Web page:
In addition to looking at the bacteria based on genetic information, the researchers could see which fiber-digesting enzymes the bacteria were making. They detected more than 1,600 enzymes capable of degrading carbohydrates — similar to the complexity in the normal human gut.
Just like the mix of bacteria, the mix of enzymes changed depending on what the mice were fed, with even occasional fiber deprivation leading to more production of mucus-degrading enzymes.
Images of the mucus layer, and the "goblet" cells of the colon wall that produce the mucus constantly, showed the layer was thinner the less fiber the mice received. While mucus is constantly being produced and degraded in a normal gut, the change in bacteria activity under the lowest-fiber conditions meant that the bacteria were eating the mucus faster than it was being produced — almost like an overzealous harvesting of trees outpacing the planting of new ones.
When the researchers infected the mice with Citrobacter rodentium — the E. coli-like bacteria — they observed that these dangerous bacteria flourished more in the guts of mice fed a fiber-free diet. Many of those mice began to show severe signs of illness and lost weight.
When the scientists looked at samples of the gut tissue from these mice, they saw a much thinner, or even patchy, mucus layer and inflammation across a wide area. Mice that received a fiber-rich diet before infection also had some inflammation, but across a much smaller area.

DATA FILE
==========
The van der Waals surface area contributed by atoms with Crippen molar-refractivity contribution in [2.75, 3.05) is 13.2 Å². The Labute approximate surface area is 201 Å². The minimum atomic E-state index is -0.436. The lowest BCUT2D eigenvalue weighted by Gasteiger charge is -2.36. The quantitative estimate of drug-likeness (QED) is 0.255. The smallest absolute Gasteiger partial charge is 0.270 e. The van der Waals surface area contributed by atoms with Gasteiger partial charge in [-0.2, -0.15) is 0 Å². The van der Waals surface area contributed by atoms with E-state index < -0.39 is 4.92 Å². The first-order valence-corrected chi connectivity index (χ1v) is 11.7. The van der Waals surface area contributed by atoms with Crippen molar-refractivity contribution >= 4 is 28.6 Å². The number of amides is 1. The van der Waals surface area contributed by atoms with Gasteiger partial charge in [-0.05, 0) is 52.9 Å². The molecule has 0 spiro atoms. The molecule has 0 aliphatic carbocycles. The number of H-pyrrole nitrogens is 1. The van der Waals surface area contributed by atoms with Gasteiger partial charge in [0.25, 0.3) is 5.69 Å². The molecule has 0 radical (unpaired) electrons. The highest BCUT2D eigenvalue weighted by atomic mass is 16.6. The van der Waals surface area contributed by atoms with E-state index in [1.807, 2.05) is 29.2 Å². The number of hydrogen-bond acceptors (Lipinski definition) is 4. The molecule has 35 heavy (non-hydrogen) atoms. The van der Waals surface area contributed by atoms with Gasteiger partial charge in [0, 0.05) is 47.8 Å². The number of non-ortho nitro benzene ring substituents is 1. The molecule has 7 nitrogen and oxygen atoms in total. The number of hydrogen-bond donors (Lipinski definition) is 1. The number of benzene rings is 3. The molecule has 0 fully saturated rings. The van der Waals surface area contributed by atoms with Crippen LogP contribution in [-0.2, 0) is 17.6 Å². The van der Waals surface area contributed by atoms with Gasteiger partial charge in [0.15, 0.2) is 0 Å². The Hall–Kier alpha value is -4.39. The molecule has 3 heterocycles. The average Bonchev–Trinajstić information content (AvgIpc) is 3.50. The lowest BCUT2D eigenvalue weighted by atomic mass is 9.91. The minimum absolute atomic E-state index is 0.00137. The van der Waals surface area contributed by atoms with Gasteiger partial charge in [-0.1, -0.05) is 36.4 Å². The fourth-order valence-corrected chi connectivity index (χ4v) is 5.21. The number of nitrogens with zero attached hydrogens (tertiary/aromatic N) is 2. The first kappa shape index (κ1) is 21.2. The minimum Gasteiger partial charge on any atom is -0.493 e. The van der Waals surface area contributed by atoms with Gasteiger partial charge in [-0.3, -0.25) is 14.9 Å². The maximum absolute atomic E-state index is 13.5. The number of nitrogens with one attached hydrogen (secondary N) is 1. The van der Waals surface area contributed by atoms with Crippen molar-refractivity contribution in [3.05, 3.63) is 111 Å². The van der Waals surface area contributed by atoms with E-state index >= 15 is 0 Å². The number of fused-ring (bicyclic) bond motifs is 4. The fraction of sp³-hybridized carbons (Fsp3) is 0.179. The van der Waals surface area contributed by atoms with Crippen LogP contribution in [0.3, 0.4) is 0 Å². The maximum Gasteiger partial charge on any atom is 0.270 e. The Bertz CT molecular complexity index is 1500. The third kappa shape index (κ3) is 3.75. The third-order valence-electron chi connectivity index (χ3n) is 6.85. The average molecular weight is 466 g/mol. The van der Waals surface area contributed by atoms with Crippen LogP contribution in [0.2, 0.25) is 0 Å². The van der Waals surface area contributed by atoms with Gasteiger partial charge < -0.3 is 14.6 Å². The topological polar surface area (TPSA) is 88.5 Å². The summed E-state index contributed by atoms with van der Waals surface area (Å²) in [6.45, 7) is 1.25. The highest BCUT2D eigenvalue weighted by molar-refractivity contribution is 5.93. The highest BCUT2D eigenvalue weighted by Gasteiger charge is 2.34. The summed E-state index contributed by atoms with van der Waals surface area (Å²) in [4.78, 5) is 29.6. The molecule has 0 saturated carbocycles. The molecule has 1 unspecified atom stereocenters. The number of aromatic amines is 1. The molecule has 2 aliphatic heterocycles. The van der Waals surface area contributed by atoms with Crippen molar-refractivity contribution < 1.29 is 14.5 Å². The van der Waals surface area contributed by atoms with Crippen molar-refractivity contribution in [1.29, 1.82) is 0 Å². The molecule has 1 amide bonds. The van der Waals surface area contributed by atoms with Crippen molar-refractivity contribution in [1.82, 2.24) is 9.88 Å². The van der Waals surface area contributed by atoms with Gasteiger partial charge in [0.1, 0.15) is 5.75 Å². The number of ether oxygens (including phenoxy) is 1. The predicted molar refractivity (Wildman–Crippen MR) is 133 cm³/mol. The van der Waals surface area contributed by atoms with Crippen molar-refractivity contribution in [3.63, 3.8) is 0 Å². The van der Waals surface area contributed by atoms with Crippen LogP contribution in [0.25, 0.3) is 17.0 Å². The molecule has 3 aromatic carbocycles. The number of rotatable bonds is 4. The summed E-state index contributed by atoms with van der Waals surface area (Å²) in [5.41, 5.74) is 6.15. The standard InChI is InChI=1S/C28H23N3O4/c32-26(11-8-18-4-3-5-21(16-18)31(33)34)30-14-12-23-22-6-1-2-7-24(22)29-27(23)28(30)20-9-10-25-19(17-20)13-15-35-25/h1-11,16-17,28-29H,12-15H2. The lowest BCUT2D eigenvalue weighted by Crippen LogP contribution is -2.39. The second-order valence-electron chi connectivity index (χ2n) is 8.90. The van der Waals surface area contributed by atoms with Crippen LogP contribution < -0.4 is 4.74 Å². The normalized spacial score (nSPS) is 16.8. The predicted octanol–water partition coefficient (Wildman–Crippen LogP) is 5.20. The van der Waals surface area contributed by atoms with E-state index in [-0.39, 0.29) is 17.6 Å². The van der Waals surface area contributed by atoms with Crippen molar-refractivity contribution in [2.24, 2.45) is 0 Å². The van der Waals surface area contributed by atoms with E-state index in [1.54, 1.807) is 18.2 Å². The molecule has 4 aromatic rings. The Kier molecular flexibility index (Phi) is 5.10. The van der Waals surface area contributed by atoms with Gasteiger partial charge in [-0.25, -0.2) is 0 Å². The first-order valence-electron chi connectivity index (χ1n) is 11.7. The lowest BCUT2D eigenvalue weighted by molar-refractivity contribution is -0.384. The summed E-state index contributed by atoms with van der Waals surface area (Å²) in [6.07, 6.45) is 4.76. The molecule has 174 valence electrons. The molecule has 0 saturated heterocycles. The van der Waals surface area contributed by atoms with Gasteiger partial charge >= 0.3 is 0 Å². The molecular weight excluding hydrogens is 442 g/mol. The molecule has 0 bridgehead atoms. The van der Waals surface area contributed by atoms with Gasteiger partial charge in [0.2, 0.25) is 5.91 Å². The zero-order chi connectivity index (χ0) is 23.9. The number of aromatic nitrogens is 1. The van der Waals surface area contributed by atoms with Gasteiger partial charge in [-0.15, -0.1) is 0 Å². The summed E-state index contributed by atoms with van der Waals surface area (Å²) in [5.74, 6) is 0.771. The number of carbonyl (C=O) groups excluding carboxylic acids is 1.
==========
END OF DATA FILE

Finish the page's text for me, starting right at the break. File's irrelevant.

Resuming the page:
The take-home message
Going forward, Martens and Desai intend to look at the impact of prebiotic fiber mixes and of diets with more intermitted natural fiber content over a longer period. They also want to look for biomarkers that could tell them about the status of the mucus layer in human guts, such as the abundance of mucus-digesting bacteria strains, and the effect of low fiber on chronic disease such as inflammatory bowel disease.
"To make it simple, the 'holes' created by our microbiota while eroding the mucus serve as wide-open doors for pathogenic microorganisms to invade," explains Desai.
"While this work was in mice, the take-home message from this work for humans amplifies everything that doctors and nutritionists have been telling us for decades: Eat a lot of fiber from diverse natural sources," Martens says.
"Your diet directly influences your microbiota, and from there it may influence the status of your gut's mucus layer and tendency toward disease. But it's an open question of whether we can cure our cultural lack of fiber with something more purified and easy to ingest than a lot of broccoli."
Martens notes that in addition to the gnotobiotic facility, the research was possible because of the microbe DNA and RNA sequencing capability built up through the Medical School's Host Microbiome Initiative, as well as the computing capability to plow through the sequence data.
"Having all the resources here was the key to making this work, and the fact that it was all across the street from our lab allowed us to pin it all together," Martens says. He also notes the role of U-M colleagues led by Gabriel Nunez and Nobuhiko Kamada in providing the C. rodentium pathogen model and of French collaborators from the Aix-Marseille Université in studying the enzymes in the mouse gut. The work was funded by the National Institutes of Health, U-M and Luxembourg-based institutes.